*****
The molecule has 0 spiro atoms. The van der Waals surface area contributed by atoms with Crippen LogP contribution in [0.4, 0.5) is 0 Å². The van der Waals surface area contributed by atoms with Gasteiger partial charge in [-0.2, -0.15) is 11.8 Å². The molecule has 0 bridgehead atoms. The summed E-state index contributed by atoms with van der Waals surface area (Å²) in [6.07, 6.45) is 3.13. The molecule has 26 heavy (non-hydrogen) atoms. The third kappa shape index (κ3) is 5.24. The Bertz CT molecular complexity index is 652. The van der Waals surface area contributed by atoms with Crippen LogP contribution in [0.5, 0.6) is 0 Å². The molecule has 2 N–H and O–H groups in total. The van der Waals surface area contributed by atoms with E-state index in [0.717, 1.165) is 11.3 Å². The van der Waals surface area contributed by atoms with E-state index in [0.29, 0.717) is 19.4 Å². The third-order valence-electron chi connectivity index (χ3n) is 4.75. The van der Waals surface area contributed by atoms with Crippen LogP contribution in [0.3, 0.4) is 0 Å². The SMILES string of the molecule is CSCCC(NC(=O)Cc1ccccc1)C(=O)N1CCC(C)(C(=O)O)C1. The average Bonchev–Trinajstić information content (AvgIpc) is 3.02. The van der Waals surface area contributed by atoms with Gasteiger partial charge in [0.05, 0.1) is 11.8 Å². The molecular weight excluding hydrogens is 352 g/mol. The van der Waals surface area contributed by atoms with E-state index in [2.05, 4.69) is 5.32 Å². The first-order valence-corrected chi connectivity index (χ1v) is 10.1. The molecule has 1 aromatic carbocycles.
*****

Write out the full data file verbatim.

The molecule has 0 spiro atoms. The van der Waals surface area contributed by atoms with Crippen LogP contribution in [0.4, 0.5) is 0 Å². The van der Waals surface area contributed by atoms with Gasteiger partial charge in [-0.2, -0.15) is 11.8 Å². The molecule has 0 bridgehead atoms. The summed E-state index contributed by atoms with van der Waals surface area (Å²) in [6.07, 6.45) is 3.13. The molecule has 26 heavy (non-hydrogen) atoms. The third kappa shape index (κ3) is 5.24. The Bertz CT molecular complexity index is 652. The van der Waals surface area contributed by atoms with Crippen LogP contribution in [0.5, 0.6) is 0 Å². The molecule has 2 N–H and O–H groups in total. The van der Waals surface area contributed by atoms with E-state index in [0.717, 1.165) is 11.3 Å². The van der Waals surface area contributed by atoms with E-state index in [0.29, 0.717) is 19.4 Å². The third-order valence-electron chi connectivity index (χ3n) is 4.75. The van der Waals surface area contributed by atoms with Crippen LogP contribution in [0.3, 0.4) is 0 Å². The SMILES string of the molecule is CSCCC(NC(=O)Cc1ccccc1)C(=O)N1CCC(C)(C(=O)O)C1. The average Bonchev–Trinajstić information content (AvgIpc) is 3.02. The van der Waals surface area contributed by atoms with Gasteiger partial charge in [0.05, 0.1) is 11.8 Å². The molecular weight excluding hydrogens is 352 g/mol. The van der Waals surface area contributed by atoms with E-state index in [2.05, 4.69) is 5.32 Å². The first-order valence-corrected chi connectivity index (χ1v) is 10.1. The molecule has 1 aromatic carbocycles.